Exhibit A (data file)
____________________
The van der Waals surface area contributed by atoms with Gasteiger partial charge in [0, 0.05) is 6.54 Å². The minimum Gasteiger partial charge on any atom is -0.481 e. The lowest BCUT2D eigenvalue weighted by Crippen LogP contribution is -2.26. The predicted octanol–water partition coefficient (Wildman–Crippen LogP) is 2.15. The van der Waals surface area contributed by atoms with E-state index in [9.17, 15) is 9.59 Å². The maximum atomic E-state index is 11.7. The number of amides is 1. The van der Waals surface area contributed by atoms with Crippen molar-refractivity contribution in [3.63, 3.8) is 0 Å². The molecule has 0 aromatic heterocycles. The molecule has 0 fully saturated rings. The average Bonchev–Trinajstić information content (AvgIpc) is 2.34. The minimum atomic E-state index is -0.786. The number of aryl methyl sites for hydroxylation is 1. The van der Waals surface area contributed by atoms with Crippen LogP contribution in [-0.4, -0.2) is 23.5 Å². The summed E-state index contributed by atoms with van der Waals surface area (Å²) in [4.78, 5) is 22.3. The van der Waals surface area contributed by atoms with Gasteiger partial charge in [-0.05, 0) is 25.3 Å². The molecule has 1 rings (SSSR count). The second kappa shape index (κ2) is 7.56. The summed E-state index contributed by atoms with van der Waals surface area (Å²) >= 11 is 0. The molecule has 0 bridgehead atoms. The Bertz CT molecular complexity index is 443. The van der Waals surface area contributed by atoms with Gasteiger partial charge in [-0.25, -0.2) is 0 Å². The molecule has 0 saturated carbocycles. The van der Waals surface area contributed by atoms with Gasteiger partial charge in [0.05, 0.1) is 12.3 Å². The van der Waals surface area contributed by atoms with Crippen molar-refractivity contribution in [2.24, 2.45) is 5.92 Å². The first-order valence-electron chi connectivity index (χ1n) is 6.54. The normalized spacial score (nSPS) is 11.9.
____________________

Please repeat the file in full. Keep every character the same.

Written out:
The van der Waals surface area contributed by atoms with Gasteiger partial charge in [0, 0.05) is 6.54 Å². The minimum Gasteiger partial charge on any atom is -0.481 e. The lowest BCUT2D eigenvalue weighted by Crippen LogP contribution is -2.26. The predicted octanol–water partition coefficient (Wildman–Crippen LogP) is 2.15. The van der Waals surface area contributed by atoms with E-state index in [9.17, 15) is 9.59 Å². The maximum atomic E-state index is 11.7. The number of amides is 1. The van der Waals surface area contributed by atoms with Crippen molar-refractivity contribution in [3.63, 3.8) is 0 Å². The molecule has 0 aromatic heterocycles. The molecule has 0 fully saturated rings. The average Bonchev–Trinajstić information content (AvgIpc) is 2.34. The minimum atomic E-state index is -0.786. The number of aryl methyl sites for hydroxylation is 1. The van der Waals surface area contributed by atoms with Crippen LogP contribution in [-0.4, -0.2) is 23.5 Å². The summed E-state index contributed by atoms with van der Waals surface area (Å²) in [4.78, 5) is 22.3. The van der Waals surface area contributed by atoms with Gasteiger partial charge in [-0.05, 0) is 25.3 Å². The molecule has 1 rings (SSSR count). The second kappa shape index (κ2) is 7.56. The summed E-state index contributed by atoms with van der Waals surface area (Å²) >= 11 is 0. The molecule has 0 bridgehead atoms. The Bertz CT molecular complexity index is 443. The van der Waals surface area contributed by atoms with Gasteiger partial charge in [-0.25, -0.2) is 0 Å². The molecule has 0 saturated carbocycles. The van der Waals surface area contributed by atoms with Gasteiger partial charge in [0.05, 0.1) is 12.3 Å². The van der Waals surface area contributed by atoms with Crippen molar-refractivity contribution in [2.24, 2.45) is 5.92 Å². The first-order valence-electron chi connectivity index (χ1n) is 6.54. The normalized spacial score (nSPS) is 11.9.